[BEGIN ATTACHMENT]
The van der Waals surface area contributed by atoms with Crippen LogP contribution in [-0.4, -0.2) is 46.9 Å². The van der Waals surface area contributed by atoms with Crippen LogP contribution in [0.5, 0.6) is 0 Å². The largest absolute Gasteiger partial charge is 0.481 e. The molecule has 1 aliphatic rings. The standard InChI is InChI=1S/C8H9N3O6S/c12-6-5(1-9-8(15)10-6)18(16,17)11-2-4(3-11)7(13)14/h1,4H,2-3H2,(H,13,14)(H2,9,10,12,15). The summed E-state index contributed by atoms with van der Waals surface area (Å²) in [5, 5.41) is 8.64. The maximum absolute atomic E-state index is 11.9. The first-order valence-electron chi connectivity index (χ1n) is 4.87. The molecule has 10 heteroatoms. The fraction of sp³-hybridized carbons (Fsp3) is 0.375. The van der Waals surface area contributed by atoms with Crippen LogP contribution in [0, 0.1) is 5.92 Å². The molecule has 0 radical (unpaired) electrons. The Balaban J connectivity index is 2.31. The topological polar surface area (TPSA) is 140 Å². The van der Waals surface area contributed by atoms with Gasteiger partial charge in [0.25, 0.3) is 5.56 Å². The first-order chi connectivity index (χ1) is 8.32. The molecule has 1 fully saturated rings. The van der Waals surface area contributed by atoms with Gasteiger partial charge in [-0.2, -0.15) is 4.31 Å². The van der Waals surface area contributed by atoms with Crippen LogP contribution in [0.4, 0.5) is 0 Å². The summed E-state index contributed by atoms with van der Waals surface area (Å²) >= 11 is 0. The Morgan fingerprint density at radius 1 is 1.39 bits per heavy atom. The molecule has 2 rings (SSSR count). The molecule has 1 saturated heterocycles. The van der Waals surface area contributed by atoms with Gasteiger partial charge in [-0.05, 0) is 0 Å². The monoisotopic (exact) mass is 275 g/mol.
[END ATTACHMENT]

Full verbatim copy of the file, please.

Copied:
The van der Waals surface area contributed by atoms with Crippen LogP contribution in [-0.4, -0.2) is 46.9 Å². The van der Waals surface area contributed by atoms with Crippen LogP contribution in [0.5, 0.6) is 0 Å². The largest absolute Gasteiger partial charge is 0.481 e. The molecule has 1 aliphatic rings. The standard InChI is InChI=1S/C8H9N3O6S/c12-6-5(1-9-8(15)10-6)18(16,17)11-2-4(3-11)7(13)14/h1,4H,2-3H2,(H,13,14)(H2,9,10,12,15). The summed E-state index contributed by atoms with van der Waals surface area (Å²) in [5, 5.41) is 8.64. The maximum absolute atomic E-state index is 11.9. The first-order valence-electron chi connectivity index (χ1n) is 4.87. The molecule has 10 heteroatoms. The fraction of sp³-hybridized carbons (Fsp3) is 0.375. The van der Waals surface area contributed by atoms with Crippen LogP contribution in [0, 0.1) is 5.92 Å². The molecule has 0 radical (unpaired) electrons. The Balaban J connectivity index is 2.31. The topological polar surface area (TPSA) is 140 Å². The van der Waals surface area contributed by atoms with Gasteiger partial charge in [0.25, 0.3) is 5.56 Å². The first-order chi connectivity index (χ1) is 8.32. The molecule has 1 fully saturated rings. The van der Waals surface area contributed by atoms with Gasteiger partial charge in [-0.2, -0.15) is 4.31 Å². The van der Waals surface area contributed by atoms with Crippen LogP contribution in [0.4, 0.5) is 0 Å². The summed E-state index contributed by atoms with van der Waals surface area (Å²) >= 11 is 0. The Morgan fingerprint density at radius 1 is 1.39 bits per heavy atom. The molecule has 2 rings (SSSR count). The molecule has 1 saturated heterocycles. The van der Waals surface area contributed by atoms with Gasteiger partial charge in [-0.05, 0) is 0 Å². The monoisotopic (exact) mass is 275 g/mol.